Recently we received a photograph from a reader who had found a worm or caterpillar near the rug that sits near her front door. The critter was sitting near her cat. The reader wonders if we know what this creature may be. She also asks if the creature poses any risk to her family, and how to dissuade it and any of its friends from visiting her home in the future.
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Given how clear the individual bits of rug are in this photograph, this is a relatively small creature. Given its size and the location in which it was found, we’re quite confident that this is one of the more common household larva. The carpet beetle larva (family Dermestidae) is the most likely option. Carpet beetle larva are very common in many households. They like to eat the little bits of dried skin and food that we and our pets drop onto the floor.
The good news for our readers is that they are completely harmless. It’s likely she’s been living with carpet beetles and their larva off and on for her entire life. They pose no risk to herself, her family, or her pets.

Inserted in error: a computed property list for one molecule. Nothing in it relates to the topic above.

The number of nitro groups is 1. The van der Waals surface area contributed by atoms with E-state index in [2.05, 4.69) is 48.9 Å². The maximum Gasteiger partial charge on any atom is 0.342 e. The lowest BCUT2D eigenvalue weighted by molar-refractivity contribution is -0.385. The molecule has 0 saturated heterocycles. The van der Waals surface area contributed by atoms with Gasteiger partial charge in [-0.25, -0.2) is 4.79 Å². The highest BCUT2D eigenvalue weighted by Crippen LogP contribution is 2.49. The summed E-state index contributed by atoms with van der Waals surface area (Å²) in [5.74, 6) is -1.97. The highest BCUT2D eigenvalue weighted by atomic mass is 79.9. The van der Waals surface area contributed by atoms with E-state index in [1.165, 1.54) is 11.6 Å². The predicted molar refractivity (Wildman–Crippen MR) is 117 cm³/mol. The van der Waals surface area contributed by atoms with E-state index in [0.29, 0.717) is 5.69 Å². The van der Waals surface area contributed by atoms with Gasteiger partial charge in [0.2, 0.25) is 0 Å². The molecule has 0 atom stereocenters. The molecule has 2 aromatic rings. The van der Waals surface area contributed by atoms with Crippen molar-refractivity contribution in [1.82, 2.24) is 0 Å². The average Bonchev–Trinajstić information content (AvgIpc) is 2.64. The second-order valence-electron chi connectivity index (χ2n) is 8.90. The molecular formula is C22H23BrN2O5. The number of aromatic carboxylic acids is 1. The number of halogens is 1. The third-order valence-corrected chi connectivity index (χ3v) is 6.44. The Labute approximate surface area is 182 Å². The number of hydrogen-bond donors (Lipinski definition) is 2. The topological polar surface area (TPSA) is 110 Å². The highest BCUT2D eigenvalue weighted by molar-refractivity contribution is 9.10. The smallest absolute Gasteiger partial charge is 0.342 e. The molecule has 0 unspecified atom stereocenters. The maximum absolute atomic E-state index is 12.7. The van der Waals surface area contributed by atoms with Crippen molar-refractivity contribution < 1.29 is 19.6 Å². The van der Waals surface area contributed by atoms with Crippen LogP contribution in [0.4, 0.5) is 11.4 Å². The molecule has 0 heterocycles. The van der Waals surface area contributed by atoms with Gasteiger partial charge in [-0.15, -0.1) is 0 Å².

We understand that not everyone wants carpet beetle larva as roommates. If our reader would like to encourage her wriggly housemates to find other accommodations, then we recommend that she make her own house as inhospitable to them as possible. This is not difficult since, like most creatures, the carpet beetle and their larvae will not hang out in an area that does not have an easy-to-reach food source.
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All our reader needs to do to remove the carpet beetle larvae’s food is to sweep, mop, and vacuum regularly. She’ll want to make extra sure that she sweeps up any cat food that may accumulate near the cat’s dish. It’s also a good idea to keep the dry cat food in a sealed container. If there are rugs that can be machine washed, it’s not a bad idea to wash them in hot water.
If there is no food for the beetles and their larva, then they will migrate to a place where there is food on their own accord. In the meanwhile, if our reader sees a critter here and there, then she can just pick them up and move them outside. The contact won’t hurt her or the beetle larva.